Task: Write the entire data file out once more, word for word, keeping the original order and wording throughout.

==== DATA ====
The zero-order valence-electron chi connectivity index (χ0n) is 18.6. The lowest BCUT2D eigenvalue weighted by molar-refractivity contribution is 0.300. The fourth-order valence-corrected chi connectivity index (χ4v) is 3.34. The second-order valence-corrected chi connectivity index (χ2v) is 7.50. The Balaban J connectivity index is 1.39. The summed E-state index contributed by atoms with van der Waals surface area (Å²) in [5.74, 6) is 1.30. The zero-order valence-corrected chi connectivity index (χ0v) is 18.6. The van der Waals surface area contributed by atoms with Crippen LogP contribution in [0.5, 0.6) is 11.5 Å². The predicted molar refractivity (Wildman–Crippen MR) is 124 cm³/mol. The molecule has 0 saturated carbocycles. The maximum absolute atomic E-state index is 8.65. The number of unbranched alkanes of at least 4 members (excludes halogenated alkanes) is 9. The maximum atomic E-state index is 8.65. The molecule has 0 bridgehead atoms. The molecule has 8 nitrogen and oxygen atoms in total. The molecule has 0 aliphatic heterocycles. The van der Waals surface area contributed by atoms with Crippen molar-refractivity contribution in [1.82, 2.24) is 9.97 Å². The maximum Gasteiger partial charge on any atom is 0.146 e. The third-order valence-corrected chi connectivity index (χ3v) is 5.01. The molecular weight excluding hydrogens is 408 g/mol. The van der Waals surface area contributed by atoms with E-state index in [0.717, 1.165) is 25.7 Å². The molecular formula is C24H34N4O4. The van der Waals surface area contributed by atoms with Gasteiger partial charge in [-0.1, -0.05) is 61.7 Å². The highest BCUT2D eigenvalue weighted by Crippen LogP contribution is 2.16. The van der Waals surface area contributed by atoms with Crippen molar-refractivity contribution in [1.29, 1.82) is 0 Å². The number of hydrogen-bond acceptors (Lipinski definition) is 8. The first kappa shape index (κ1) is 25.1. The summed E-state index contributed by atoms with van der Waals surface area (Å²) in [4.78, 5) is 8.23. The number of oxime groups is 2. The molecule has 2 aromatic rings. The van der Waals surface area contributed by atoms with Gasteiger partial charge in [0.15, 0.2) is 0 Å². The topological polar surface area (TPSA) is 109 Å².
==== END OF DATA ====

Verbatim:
The zero-order valence-electron chi connectivity index (χ0n) is 18.6. The lowest BCUT2D eigenvalue weighted by molar-refractivity contribution is 0.300. The fourth-order valence-corrected chi connectivity index (χ4v) is 3.34. The second-order valence-corrected chi connectivity index (χ2v) is 7.50. The Balaban J connectivity index is 1.39. The summed E-state index contributed by atoms with van der Waals surface area (Å²) in [5.74, 6) is 1.30. The zero-order valence-corrected chi connectivity index (χ0v) is 18.6. The van der Waals surface area contributed by atoms with Crippen LogP contribution in [0.5, 0.6) is 11.5 Å². The predicted molar refractivity (Wildman–Crippen MR) is 124 cm³/mol. The molecule has 0 saturated carbocycles. The maximum absolute atomic E-state index is 8.65. The number of unbranched alkanes of at least 4 members (excludes halogenated alkanes) is 9. The maximum atomic E-state index is 8.65. The molecule has 0 bridgehead atoms. The molecule has 8 nitrogen and oxygen atoms in total. The molecule has 0 aliphatic heterocycles. The van der Waals surface area contributed by atoms with Crippen molar-refractivity contribution in [1.82, 2.24) is 9.97 Å². The maximum Gasteiger partial charge on any atom is 0.146 e. The third-order valence-corrected chi connectivity index (χ3v) is 5.01. The molecular weight excluding hydrogens is 408 g/mol. The van der Waals surface area contributed by atoms with E-state index in [0.717, 1.165) is 25.7 Å². The molecular formula is C24H34N4O4. The van der Waals surface area contributed by atoms with Gasteiger partial charge in [-0.1, -0.05) is 61.7 Å². The highest BCUT2D eigenvalue weighted by Crippen LogP contribution is 2.16. The van der Waals surface area contributed by atoms with Crippen molar-refractivity contribution in [1.29, 1.82) is 0 Å². The number of hydrogen-bond acceptors (Lipinski definition) is 8. The first kappa shape index (κ1) is 25.1. The summed E-state index contributed by atoms with van der Waals surface area (Å²) in [4.78, 5) is 8.23. The number of oxime groups is 2. The molecule has 2 aromatic rings. The van der Waals surface area contributed by atoms with Gasteiger partial charge in [0.15, 0.2) is 0 Å². The topological polar surface area (TPSA) is 109 Å².